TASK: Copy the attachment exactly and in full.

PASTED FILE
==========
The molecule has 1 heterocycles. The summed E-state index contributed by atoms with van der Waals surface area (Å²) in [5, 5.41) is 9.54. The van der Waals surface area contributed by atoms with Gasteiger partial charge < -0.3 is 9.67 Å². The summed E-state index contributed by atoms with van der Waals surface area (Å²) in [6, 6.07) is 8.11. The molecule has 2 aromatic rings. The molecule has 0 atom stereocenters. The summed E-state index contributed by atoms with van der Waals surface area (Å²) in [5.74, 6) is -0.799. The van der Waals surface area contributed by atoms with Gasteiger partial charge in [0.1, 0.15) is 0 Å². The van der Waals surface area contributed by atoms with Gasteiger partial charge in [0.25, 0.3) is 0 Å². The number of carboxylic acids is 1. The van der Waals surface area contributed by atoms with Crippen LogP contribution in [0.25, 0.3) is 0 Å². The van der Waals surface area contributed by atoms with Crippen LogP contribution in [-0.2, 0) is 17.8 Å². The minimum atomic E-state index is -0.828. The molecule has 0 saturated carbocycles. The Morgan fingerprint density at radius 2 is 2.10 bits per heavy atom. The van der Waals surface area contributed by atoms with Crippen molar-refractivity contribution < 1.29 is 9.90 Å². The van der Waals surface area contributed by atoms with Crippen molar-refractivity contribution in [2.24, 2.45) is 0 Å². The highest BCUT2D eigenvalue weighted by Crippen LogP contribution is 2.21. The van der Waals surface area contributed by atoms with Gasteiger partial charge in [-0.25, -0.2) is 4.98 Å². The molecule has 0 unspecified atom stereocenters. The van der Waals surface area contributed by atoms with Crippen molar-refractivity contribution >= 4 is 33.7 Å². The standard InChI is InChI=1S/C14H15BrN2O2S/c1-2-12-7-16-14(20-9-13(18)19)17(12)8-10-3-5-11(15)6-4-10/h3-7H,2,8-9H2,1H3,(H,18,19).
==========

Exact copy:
The molecule has 1 heterocycles. The summed E-state index contributed by atoms with van der Waals surface area (Å²) in [5, 5.41) is 9.54. The van der Waals surface area contributed by atoms with Gasteiger partial charge < -0.3 is 9.67 Å². The summed E-state index contributed by atoms with van der Waals surface area (Å²) in [6, 6.07) is 8.11. The molecule has 2 aromatic rings. The molecule has 0 atom stereocenters. The summed E-state index contributed by atoms with van der Waals surface area (Å²) in [5.74, 6) is -0.799. The van der Waals surface area contributed by atoms with Gasteiger partial charge in [0.1, 0.15) is 0 Å². The van der Waals surface area contributed by atoms with Gasteiger partial charge in [0.25, 0.3) is 0 Å². The number of carboxylic acids is 1. The van der Waals surface area contributed by atoms with Crippen LogP contribution in [0.25, 0.3) is 0 Å². The van der Waals surface area contributed by atoms with Crippen LogP contribution in [-0.2, 0) is 17.8 Å². The minimum atomic E-state index is -0.828. The molecule has 0 saturated carbocycles. The Morgan fingerprint density at radius 2 is 2.10 bits per heavy atom. The van der Waals surface area contributed by atoms with Crippen molar-refractivity contribution < 1.29 is 9.90 Å². The van der Waals surface area contributed by atoms with Crippen molar-refractivity contribution in [2.24, 2.45) is 0 Å². The highest BCUT2D eigenvalue weighted by Crippen LogP contribution is 2.21. The van der Waals surface area contributed by atoms with Gasteiger partial charge in [-0.25, -0.2) is 4.98 Å². The molecule has 0 unspecified atom stereocenters. The van der Waals surface area contributed by atoms with Crippen molar-refractivity contribution >= 4 is 33.7 Å². The standard InChI is InChI=1S/C14H15BrN2O2S/c1-2-12-7-16-14(20-9-13(18)19)17(12)8-10-3-5-11(15)6-4-10/h3-7H,2,8-9H2,1H3,(H,18,19).